Motherhood—it’s certainly not for everyone, but with each passing day and each new child I bring into the world, I’m a little more certain that it is mostly for me. Tobey, Lacey and little Zach fill up roughly 3/4 of my heart in ways I could never imagine. I can always smile when I think about my wonderful my sons and daughter who I all love equally—which is about 73%. These kids are my pride and joy (most of the time, when they’re not being little shits, which is roughly a quarter of the time, proportional to each child).
Now, some of you may be saying, “Really, 73%? That’s all?” but let me ask you this—if I told you there was a 73% chance of rain tomorrow, you’d bring an umbrella to work, wouldn’t you? That number doesn’t seem so small anymore, does it? Besides, I’ve come to accept that “unlimited love” is just a myth they teach you in fairy tales and parenting books.
My almost-perfect angels have taught me patience, acceptance, and how to pretend you’re listening when you’ve already given them your all for the first 17 or so hours of the day and are trying to watch Law & Order: SVU. They truly do have a fair majority of my adoration. And each of these children is almost entirely a blessing.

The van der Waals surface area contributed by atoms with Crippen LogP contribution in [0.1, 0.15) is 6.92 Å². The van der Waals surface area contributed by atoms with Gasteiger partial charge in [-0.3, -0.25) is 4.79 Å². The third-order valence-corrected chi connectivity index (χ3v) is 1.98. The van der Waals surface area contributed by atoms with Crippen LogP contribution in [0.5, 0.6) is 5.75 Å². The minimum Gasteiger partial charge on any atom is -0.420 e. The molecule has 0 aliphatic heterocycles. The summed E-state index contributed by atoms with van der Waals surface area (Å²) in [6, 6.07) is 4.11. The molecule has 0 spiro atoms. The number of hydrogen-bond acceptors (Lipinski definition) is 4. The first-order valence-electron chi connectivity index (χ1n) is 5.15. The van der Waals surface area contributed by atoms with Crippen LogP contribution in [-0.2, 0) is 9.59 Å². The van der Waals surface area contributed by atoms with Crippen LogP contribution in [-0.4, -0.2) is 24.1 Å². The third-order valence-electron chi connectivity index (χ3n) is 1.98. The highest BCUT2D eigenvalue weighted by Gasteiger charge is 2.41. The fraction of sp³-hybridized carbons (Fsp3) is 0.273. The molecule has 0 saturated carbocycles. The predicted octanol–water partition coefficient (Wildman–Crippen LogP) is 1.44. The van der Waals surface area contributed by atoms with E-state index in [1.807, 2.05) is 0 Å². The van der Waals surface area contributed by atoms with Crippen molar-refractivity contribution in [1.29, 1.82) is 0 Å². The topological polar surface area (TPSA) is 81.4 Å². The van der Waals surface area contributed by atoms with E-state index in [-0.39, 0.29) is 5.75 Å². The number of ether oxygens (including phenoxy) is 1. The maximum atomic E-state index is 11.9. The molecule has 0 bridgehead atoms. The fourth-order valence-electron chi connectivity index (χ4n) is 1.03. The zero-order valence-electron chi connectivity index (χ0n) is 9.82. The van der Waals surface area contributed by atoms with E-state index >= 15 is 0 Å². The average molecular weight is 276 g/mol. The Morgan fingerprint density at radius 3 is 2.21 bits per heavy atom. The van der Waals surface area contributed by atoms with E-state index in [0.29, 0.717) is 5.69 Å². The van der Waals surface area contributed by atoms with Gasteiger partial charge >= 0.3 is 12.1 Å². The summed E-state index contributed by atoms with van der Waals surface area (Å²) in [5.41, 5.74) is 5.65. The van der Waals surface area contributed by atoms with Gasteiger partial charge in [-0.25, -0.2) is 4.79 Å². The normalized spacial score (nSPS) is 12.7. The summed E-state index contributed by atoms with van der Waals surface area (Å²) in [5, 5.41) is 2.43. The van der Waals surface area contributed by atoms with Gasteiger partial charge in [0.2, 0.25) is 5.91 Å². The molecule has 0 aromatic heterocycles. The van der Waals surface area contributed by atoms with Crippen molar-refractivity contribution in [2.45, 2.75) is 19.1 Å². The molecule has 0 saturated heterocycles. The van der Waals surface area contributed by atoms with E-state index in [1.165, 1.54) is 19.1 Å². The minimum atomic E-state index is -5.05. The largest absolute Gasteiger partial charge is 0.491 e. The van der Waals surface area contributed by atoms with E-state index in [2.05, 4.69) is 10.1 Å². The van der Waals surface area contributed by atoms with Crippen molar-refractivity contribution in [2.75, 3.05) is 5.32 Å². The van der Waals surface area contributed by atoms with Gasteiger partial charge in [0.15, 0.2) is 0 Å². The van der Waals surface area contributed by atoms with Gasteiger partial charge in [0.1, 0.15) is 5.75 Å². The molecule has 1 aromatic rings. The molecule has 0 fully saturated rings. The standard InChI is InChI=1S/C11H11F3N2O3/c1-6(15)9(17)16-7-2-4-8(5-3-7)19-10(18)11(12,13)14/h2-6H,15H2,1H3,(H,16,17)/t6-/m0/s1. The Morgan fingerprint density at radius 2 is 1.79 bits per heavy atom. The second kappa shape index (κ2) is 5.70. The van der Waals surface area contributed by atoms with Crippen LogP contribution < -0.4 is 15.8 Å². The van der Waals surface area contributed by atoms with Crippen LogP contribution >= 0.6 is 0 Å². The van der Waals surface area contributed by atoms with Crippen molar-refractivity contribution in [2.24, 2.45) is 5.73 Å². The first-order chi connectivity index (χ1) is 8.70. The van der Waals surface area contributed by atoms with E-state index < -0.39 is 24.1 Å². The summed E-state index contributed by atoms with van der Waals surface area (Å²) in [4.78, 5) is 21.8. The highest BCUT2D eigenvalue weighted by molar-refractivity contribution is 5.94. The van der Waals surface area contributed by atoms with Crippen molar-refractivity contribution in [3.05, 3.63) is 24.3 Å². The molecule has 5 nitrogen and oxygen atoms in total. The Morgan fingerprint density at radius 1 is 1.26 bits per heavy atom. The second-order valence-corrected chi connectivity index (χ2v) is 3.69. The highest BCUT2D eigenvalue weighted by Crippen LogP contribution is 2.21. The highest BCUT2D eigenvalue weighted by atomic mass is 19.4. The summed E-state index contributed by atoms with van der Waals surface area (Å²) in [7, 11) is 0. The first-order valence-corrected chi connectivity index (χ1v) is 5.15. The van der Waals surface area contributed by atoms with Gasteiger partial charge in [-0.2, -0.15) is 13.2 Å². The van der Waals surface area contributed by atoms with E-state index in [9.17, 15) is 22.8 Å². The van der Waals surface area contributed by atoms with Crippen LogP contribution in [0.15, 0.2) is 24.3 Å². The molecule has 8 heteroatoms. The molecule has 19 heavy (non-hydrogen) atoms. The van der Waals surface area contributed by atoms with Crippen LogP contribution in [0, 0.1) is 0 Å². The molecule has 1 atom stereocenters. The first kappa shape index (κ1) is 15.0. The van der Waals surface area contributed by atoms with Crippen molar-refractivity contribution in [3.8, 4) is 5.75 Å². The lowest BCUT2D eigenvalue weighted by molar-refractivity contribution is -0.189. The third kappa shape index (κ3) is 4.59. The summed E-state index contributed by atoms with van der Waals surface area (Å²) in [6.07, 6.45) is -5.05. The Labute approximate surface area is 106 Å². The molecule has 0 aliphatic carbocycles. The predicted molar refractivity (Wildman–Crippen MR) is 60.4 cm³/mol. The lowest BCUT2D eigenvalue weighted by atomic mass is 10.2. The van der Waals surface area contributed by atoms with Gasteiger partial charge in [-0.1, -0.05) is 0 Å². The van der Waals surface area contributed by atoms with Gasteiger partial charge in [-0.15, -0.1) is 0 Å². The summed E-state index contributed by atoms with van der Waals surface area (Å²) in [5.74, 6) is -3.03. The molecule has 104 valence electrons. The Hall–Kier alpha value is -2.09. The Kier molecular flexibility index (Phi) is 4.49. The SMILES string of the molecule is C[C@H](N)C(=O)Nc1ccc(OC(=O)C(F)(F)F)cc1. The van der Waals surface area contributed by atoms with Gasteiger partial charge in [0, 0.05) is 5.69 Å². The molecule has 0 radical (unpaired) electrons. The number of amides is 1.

While my love grows more each day, when you have to divide your love among three children, the math works out so that you can only love them a certain amount while still loving some other things. For me that number is 73 out of 100, 100 being full and unconditional love.
So how does a mother avoid playing favorites? It’s simple—just list the best qualities your kids possess, subtract by annoying habits, divide by number of children, and you’ll be able to carefully calculate how much love you can spare. For example, Tobey and Lacy make me the most adorable finger paintings at school, but they eat pasta like a couple of savages. Zach makes my heart melt with his constant smiling and laughing, but his drool situation is out of control. That’s just parenting for you; you love some parts, you hate some parts, and you meticulously analyze the ratio.
Maybe someday I’ll be able to expand my motherly love capacity to an even 80%, but the numbers just don’t add up quite yet. Parenting isn’t perfect, and for now, I’m okay with the fact that I just don’t love any of them about 27 percent of the time.
Let me let you in on little secret, parents—once you manage to scrounge up a decent amount of affection for your kids, all that matters is distributing it evenly among them. No matter how often my eyes glaze over while Lacy shows me her soccer tricks, or how many times I’ve accidentally left Zach near an open flame, my little ones will always know that their mommy gives each of them approximately 73% of her love. Isn’t that what family is all about?